Some common questions you can ask to help assess this might include:

  • “Can you tell me your name?”
  • “Do you know where you are at the moment?”
  • “Do you know what the date is today?”

 

Orientated response (5 points)

If the patient is able to answer your questions appropriately, the assessment of verbal response is complete, with the patient scoring  5 points.

 

Confused conversation (4 points)

If the patient is able to reply, but their responses don’t seem quite right (e.g. they don’t know where they are, or what the date is), this would be classed as confused conversation and they would score 4 points.

Sometimes confusion can be quite subtle, so pay close attention to their responses.

 

Inappropriate words (3 points)

If the patient responds with seemingly random words that are completely unrelated to the question you asked, this would be classed as inappropriate words and they would score 3 points.

 

Incomprehensible sounds (2 points)

If the patient is making sounds, rather than speaking words (e.g. groans) then this would be classed as incomprehensible sounds, with the patient scoring 2 points.

 

No response (1 point)

If the patient has no response to your questions, they would score 1 point.

 

Not testable (NT)

If the patient is intubated or has other factors interfering with their ability to communicate verbally, their response cannot be tested, and for this, you would write NT (not testable).

Orientated 5 points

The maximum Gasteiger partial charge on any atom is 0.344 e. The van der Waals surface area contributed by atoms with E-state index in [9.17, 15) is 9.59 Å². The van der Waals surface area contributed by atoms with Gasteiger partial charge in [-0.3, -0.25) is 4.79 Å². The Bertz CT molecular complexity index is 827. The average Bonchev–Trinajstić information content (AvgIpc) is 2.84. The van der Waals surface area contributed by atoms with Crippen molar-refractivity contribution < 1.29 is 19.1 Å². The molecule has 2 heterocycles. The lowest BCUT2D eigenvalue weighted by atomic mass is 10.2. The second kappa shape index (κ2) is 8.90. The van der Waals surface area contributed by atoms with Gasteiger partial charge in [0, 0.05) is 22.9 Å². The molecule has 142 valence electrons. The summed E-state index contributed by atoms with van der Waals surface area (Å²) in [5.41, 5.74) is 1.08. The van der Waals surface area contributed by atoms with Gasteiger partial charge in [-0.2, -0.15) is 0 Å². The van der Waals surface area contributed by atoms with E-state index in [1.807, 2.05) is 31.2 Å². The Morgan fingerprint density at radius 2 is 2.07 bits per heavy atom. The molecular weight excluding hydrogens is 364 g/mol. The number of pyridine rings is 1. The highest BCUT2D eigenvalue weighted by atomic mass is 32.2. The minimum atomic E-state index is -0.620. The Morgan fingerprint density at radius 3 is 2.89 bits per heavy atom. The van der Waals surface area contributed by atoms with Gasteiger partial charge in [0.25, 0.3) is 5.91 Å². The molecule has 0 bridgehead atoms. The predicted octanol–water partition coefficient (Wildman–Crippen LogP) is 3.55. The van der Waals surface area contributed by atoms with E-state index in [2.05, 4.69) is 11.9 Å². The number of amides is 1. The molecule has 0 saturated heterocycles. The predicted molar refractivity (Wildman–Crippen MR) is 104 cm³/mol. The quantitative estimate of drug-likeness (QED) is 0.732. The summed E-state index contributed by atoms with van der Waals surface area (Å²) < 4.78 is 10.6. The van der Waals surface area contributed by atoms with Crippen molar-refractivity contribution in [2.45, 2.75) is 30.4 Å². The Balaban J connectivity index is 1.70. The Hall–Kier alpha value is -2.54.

Confused conversation 4 points
Inappropriate words 3 points
Incomprehensible sounds 2 points
No response 1 point
Not testable NT

 


Motor response (M)

A maximum possible score of 6 points

The final part of the GCS assessment involves assessing a patient’s motor response.

You should score the patient based on the highest scoring response you were able to elicit in any single limb (e.g. if they were unable to move their right arm, but able to obey commands with their left arm, they’d receive a score of 6 points).

 

Obeys commands (6 points)

Ask the patient to perform a two-part request (e.g. “Lift your right arm off the bed and make a fist.”).

If they are able to follow this command correctly, they would score 6 points and the assessment would be over.

 

Localises to pain (5 points)

This assessment involves you applying a painful stimulus and observing the patient for a response.

There are different ways of assessing response to pain, but the most common are:

  • Squeezing one of the patient’s trapezius muscles (referred to as a “trapezius squeeze”)
  • Applying pressure to the patient’s supraorbital notch

If the patient makes attempts to reach towards the site at which you are applying a painful stimulus (head/neck) and brings their hand above their clavicle, this would be classed as localising to pain, with the patient scoring 5 points.

 

Withdraws to pain (4 points)